The modernisation of the Māori Wardens was the focus of the third hui held in Wellington last week.
Published: Rāpare, 28 Whiringa ā-rangi, 2019 | Thursday, 28 November 2019
All 16 representatives came together to discuss important issues about the future of the Māori Wardens kaupapa and look at how they could potentially replace the current model.
At the hui the Māori warden representatives shared their aspirations to be more independent and in control of their own affairs; a theme that has remained since the consultation hui.
Amendments to the act were also discussed which looked at the issue of the increasing responsibilities and roles that the Wardens often take on amongst their communities. Not just people called upon as ushers when there is a big hui or event.
Māori Wardens was formally established in early 1990’s to manage the behaviour of Māori under the influence of alcohol.
Their role has now evolved to meet the changing needs of whanau and communities to include supporting the homeless, encouraging rangatahi, providing community reassurance, facilitating hui between whanau and schools, providing event management and security, and facilitating youth at risk programmes.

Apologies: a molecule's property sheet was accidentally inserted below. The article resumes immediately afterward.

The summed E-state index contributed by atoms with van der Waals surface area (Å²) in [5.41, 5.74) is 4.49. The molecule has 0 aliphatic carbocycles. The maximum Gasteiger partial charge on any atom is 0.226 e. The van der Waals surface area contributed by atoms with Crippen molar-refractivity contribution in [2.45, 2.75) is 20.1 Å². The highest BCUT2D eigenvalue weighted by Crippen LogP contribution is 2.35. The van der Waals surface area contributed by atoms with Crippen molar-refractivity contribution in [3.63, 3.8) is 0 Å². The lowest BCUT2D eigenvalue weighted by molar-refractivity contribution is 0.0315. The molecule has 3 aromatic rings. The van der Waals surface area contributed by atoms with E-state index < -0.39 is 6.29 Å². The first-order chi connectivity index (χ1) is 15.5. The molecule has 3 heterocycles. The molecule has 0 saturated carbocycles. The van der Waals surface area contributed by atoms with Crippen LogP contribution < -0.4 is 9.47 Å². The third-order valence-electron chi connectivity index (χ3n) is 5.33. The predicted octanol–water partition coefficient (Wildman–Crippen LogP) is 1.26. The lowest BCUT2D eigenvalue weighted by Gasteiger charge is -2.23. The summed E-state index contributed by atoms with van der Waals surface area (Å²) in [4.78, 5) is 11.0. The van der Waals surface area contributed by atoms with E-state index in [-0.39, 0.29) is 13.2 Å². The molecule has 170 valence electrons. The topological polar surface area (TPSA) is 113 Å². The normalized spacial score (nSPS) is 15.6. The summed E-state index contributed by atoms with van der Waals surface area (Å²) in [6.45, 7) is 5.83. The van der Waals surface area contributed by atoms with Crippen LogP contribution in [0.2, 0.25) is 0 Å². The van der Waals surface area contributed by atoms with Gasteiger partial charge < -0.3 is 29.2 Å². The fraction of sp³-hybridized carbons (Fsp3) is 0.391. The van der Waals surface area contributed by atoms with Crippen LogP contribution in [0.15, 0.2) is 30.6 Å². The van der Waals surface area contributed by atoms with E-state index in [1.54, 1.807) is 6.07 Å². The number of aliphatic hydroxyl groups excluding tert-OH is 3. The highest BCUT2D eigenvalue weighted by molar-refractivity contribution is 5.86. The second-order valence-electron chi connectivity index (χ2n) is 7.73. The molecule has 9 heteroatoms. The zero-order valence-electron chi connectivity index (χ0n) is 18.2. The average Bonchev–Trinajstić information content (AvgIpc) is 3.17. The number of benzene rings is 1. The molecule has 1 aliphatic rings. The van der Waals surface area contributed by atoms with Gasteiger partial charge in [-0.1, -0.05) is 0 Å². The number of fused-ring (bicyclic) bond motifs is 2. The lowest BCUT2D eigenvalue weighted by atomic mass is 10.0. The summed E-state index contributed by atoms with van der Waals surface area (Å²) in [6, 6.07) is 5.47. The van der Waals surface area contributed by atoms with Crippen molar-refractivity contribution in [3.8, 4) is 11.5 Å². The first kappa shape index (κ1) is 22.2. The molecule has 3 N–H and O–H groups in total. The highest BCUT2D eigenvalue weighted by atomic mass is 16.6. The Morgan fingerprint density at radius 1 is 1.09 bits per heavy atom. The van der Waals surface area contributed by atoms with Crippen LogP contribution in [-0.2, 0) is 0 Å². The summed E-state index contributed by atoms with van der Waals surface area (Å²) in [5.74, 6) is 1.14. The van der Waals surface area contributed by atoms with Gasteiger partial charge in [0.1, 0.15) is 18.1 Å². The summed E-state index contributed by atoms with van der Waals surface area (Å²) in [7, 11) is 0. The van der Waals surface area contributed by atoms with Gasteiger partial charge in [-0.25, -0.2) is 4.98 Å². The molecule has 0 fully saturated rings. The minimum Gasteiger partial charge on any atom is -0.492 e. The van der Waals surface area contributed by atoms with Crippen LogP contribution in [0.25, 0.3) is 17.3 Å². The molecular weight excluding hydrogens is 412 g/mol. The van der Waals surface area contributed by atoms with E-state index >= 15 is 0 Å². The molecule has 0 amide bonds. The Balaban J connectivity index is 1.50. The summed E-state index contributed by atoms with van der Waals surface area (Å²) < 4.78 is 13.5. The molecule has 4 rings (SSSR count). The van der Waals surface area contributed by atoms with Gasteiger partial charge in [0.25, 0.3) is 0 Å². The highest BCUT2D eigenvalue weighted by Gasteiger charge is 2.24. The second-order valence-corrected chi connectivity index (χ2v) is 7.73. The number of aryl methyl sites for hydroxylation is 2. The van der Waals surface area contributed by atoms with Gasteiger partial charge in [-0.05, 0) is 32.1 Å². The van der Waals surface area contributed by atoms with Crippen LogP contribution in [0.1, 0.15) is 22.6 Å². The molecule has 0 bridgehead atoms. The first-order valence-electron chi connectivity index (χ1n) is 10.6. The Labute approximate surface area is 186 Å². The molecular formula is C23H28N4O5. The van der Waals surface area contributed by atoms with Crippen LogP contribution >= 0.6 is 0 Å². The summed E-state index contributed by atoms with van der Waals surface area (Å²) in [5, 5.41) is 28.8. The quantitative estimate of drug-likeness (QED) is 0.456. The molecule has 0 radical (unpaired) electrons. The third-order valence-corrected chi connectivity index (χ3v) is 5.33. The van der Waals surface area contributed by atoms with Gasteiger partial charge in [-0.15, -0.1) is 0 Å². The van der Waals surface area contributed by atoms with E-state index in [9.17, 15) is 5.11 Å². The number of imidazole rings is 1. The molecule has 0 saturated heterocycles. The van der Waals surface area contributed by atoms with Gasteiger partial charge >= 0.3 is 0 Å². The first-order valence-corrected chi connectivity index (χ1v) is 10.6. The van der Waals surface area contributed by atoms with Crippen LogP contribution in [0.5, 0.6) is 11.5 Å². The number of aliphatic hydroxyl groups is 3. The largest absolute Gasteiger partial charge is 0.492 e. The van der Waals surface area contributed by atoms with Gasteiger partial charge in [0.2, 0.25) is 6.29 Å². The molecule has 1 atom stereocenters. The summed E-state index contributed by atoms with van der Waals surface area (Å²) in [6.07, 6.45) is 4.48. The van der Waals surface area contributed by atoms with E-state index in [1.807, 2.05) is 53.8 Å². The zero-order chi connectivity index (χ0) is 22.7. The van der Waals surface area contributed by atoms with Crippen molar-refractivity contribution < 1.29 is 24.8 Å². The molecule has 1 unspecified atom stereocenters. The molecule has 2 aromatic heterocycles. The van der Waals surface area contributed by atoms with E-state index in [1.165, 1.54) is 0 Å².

There were strong and robust discussions around these important roles how these can be facilitated and the relationships across different sectors could be accessed at a national level.
Māori Development Minister Nanaia Mahuta was in attendance as were representatives of the New Zealand Māori Council, Māori Deputy Commissioner Wallace Haumaha and representatives of the New Zealand Police.
The next step for the Māori Wardens modernisation group is to consider recommendations to the Māori Development Minister.
For more information about the group click here.